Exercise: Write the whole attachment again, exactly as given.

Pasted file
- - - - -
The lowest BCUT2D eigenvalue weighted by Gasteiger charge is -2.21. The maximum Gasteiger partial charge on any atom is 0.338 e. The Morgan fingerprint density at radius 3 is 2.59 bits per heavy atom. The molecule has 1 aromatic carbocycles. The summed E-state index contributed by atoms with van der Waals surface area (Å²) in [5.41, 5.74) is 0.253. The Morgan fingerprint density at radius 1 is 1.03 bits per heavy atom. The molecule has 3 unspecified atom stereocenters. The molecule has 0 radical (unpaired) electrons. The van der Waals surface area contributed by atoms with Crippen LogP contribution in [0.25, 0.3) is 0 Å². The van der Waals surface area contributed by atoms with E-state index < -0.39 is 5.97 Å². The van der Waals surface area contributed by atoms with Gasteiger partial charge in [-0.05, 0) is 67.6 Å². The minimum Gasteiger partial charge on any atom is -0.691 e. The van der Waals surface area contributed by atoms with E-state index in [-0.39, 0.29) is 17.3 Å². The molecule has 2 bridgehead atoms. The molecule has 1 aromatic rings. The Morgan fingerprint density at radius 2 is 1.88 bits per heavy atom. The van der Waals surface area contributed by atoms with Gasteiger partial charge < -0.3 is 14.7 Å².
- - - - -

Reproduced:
The lowest BCUT2D eigenvalue weighted by Gasteiger charge is -2.21. The maximum Gasteiger partial charge on any atom is 0.338 e. The Morgan fingerprint density at radius 3 is 2.59 bits per heavy atom. The molecule has 1 aromatic carbocycles. The summed E-state index contributed by atoms with van der Waals surface area (Å²) in [5.41, 5.74) is 0.253. The Morgan fingerprint density at radius 1 is 1.03 bits per heavy atom. The molecule has 3 unspecified atom stereocenters. The molecule has 0 radical (unpaired) electrons. The van der Waals surface area contributed by atoms with Crippen LogP contribution in [0.25, 0.3) is 0 Å². The van der Waals surface area contributed by atoms with E-state index < -0.39 is 5.97 Å². The van der Waals surface area contributed by atoms with Gasteiger partial charge in [-0.05, 0) is 67.6 Å². The minimum Gasteiger partial charge on any atom is -0.691 e. The van der Waals surface area contributed by atoms with E-state index in [-0.39, 0.29) is 17.3 Å². The molecule has 2 bridgehead atoms. The molecule has 1 aromatic rings. The Morgan fingerprint density at radius 2 is 1.88 bits per heavy atom. The van der Waals surface area contributed by atoms with Gasteiger partial charge < -0.3 is 14.7 Å².